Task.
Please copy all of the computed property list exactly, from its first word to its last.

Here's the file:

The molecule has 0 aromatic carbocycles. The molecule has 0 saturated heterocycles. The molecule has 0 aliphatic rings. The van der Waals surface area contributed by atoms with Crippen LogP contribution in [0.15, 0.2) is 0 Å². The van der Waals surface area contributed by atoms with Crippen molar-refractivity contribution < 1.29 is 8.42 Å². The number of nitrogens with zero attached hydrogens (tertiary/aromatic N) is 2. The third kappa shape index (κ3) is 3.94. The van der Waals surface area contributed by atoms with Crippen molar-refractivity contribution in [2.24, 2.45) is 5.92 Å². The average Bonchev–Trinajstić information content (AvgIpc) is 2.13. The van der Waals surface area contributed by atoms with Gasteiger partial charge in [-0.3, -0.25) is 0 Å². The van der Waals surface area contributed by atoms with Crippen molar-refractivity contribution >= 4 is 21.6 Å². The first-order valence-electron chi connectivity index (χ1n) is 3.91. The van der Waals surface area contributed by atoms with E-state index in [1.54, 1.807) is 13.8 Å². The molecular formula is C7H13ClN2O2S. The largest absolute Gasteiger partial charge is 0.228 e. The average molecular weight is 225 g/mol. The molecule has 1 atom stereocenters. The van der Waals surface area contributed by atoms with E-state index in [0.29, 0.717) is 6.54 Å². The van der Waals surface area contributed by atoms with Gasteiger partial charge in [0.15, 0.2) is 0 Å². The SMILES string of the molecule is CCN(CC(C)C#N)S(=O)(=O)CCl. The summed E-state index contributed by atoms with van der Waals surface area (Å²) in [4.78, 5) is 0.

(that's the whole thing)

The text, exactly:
The molecule has 0 aromatic carbocycles. The molecule has 0 saturated heterocycles. The molecule has 0 aliphatic rings. The van der Waals surface area contributed by atoms with Crippen LogP contribution in [0.15, 0.2) is 0 Å². The van der Waals surface area contributed by atoms with Crippen molar-refractivity contribution < 1.29 is 8.42 Å². The number of nitrogens with zero attached hydrogens (tertiary/aromatic N) is 2. The third kappa shape index (κ3) is 3.94. The van der Waals surface area contributed by atoms with Crippen molar-refractivity contribution in [2.24, 2.45) is 5.92 Å². The average Bonchev–Trinajstić information content (AvgIpc) is 2.13. The van der Waals surface area contributed by atoms with Gasteiger partial charge in [-0.3, -0.25) is 0 Å². The van der Waals surface area contributed by atoms with Crippen molar-refractivity contribution >= 4 is 21.6 Å². The first-order valence-electron chi connectivity index (χ1n) is 3.91. The van der Waals surface area contributed by atoms with E-state index in [1.54, 1.807) is 13.8 Å². The molecular formula is C7H13ClN2O2S. The largest absolute Gasteiger partial charge is 0.228 e. The average molecular weight is 225 g/mol. The molecule has 1 atom stereocenters. The van der Waals surface area contributed by atoms with E-state index in [0.29, 0.717) is 6.54 Å². The van der Waals surface area contributed by atoms with Gasteiger partial charge in [0.15, 0.2) is 0 Å². The SMILES string of the molecule is CCN(CC(C)C#N)S(=O)(=O)CCl. The summed E-state index contributed by atoms with van der Waals surface area (Å²) in [4.78, 5) is 0.